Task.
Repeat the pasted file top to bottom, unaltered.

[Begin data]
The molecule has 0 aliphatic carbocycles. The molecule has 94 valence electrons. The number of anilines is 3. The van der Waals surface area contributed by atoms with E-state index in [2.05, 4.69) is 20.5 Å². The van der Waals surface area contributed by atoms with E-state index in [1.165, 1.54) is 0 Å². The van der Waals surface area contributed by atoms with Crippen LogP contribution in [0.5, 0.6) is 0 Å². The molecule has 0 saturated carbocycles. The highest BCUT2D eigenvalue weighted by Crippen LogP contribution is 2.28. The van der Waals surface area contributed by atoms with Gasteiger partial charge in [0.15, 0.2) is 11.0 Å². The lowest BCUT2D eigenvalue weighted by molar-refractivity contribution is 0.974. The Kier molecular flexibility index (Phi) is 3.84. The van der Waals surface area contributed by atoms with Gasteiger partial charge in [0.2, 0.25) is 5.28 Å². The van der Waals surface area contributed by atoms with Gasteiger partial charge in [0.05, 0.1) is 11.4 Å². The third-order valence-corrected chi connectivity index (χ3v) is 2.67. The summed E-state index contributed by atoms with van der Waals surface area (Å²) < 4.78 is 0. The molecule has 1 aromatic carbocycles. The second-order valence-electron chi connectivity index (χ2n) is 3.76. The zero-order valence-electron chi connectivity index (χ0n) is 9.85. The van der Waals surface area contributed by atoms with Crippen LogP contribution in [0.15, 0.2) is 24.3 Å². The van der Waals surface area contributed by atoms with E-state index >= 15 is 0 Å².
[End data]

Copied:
The molecule has 0 aliphatic carbocycles. The molecule has 94 valence electrons. The number of anilines is 3. The van der Waals surface area contributed by atoms with E-state index in [2.05, 4.69) is 20.5 Å². The van der Waals surface area contributed by atoms with E-state index in [1.165, 1.54) is 0 Å². The van der Waals surface area contributed by atoms with Crippen LogP contribution in [0.5, 0.6) is 0 Å². The molecule has 0 saturated carbocycles. The highest BCUT2D eigenvalue weighted by Crippen LogP contribution is 2.28. The van der Waals surface area contributed by atoms with Gasteiger partial charge in [0.15, 0.2) is 11.0 Å². The lowest BCUT2D eigenvalue weighted by molar-refractivity contribution is 0.974. The Kier molecular flexibility index (Phi) is 3.84. The van der Waals surface area contributed by atoms with Gasteiger partial charge in [0.2, 0.25) is 5.28 Å². The van der Waals surface area contributed by atoms with Gasteiger partial charge in [0.05, 0.1) is 11.4 Å². The third-order valence-corrected chi connectivity index (χ3v) is 2.67. The summed E-state index contributed by atoms with van der Waals surface area (Å²) < 4.78 is 0. The molecule has 1 aromatic carbocycles. The second-order valence-electron chi connectivity index (χ2n) is 3.76. The zero-order valence-electron chi connectivity index (χ0n) is 9.85. The van der Waals surface area contributed by atoms with Crippen LogP contribution in [0.15, 0.2) is 24.3 Å². The van der Waals surface area contributed by atoms with E-state index >= 15 is 0 Å².